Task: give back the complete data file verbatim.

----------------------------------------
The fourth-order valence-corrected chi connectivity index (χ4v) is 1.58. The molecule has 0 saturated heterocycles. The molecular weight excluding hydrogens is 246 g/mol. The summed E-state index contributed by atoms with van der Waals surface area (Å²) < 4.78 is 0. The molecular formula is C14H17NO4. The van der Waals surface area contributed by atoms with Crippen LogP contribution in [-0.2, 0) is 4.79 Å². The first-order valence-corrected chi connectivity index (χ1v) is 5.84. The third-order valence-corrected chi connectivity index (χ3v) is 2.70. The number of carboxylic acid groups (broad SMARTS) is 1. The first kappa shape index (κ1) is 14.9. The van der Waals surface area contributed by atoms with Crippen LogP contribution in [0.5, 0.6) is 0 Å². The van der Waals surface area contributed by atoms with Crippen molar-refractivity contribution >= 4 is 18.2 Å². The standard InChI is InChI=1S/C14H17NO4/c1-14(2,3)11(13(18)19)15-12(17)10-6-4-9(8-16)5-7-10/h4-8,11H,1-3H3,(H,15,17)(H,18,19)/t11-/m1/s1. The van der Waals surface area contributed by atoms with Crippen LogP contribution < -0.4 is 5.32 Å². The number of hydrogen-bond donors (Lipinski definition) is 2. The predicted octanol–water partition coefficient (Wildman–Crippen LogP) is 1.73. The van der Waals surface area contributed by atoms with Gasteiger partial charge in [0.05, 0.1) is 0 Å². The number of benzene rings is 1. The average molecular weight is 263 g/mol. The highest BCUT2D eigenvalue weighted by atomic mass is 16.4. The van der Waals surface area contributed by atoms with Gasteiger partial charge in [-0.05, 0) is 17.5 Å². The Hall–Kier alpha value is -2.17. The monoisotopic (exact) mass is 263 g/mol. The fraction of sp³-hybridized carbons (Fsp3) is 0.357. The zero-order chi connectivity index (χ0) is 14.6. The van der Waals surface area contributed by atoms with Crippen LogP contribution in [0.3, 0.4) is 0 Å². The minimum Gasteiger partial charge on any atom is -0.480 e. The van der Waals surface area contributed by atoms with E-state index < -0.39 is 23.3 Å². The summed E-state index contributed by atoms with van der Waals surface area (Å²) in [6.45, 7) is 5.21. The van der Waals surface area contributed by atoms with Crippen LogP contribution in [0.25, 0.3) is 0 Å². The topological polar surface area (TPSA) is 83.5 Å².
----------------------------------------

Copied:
The fourth-order valence-corrected chi connectivity index (χ4v) is 1.58. The molecule has 0 saturated heterocycles. The molecular weight excluding hydrogens is 246 g/mol. The summed E-state index contributed by atoms with van der Waals surface area (Å²) < 4.78 is 0. The molecular formula is C14H17NO4. The van der Waals surface area contributed by atoms with Crippen LogP contribution in [-0.2, 0) is 4.79 Å². The first-order valence-corrected chi connectivity index (χ1v) is 5.84. The third-order valence-corrected chi connectivity index (χ3v) is 2.70. The number of carboxylic acid groups (broad SMARTS) is 1. The first kappa shape index (κ1) is 14.9. The van der Waals surface area contributed by atoms with Crippen LogP contribution in [0.5, 0.6) is 0 Å². The van der Waals surface area contributed by atoms with Crippen molar-refractivity contribution >= 4 is 18.2 Å². The standard InChI is InChI=1S/C14H17NO4/c1-14(2,3)11(13(18)19)15-12(17)10-6-4-9(8-16)5-7-10/h4-8,11H,1-3H3,(H,15,17)(H,18,19)/t11-/m1/s1. The van der Waals surface area contributed by atoms with Crippen LogP contribution < -0.4 is 5.32 Å². The number of hydrogen-bond donors (Lipinski definition) is 2. The predicted octanol–water partition coefficient (Wildman–Crippen LogP) is 1.73. The van der Waals surface area contributed by atoms with Gasteiger partial charge in [0.05, 0.1) is 0 Å². The number of benzene rings is 1. The average molecular weight is 263 g/mol. The highest BCUT2D eigenvalue weighted by atomic mass is 16.4. The van der Waals surface area contributed by atoms with Gasteiger partial charge in [-0.05, 0) is 17.5 Å². The Hall–Kier alpha value is -2.17. The monoisotopic (exact) mass is 263 g/mol. The fraction of sp³-hybridized carbons (Fsp3) is 0.357. The zero-order chi connectivity index (χ0) is 14.6. The van der Waals surface area contributed by atoms with Crippen LogP contribution in [0.3, 0.4) is 0 Å². The minimum Gasteiger partial charge on any atom is -0.480 e. The van der Waals surface area contributed by atoms with E-state index < -0.39 is 23.3 Å². The summed E-state index contributed by atoms with van der Waals surface area (Å²) in [6.45, 7) is 5.21. The van der Waals surface area contributed by atoms with Crippen LogP contribution in [0.25, 0.3) is 0 Å². The topological polar surface area (TPSA) is 83.5 Å².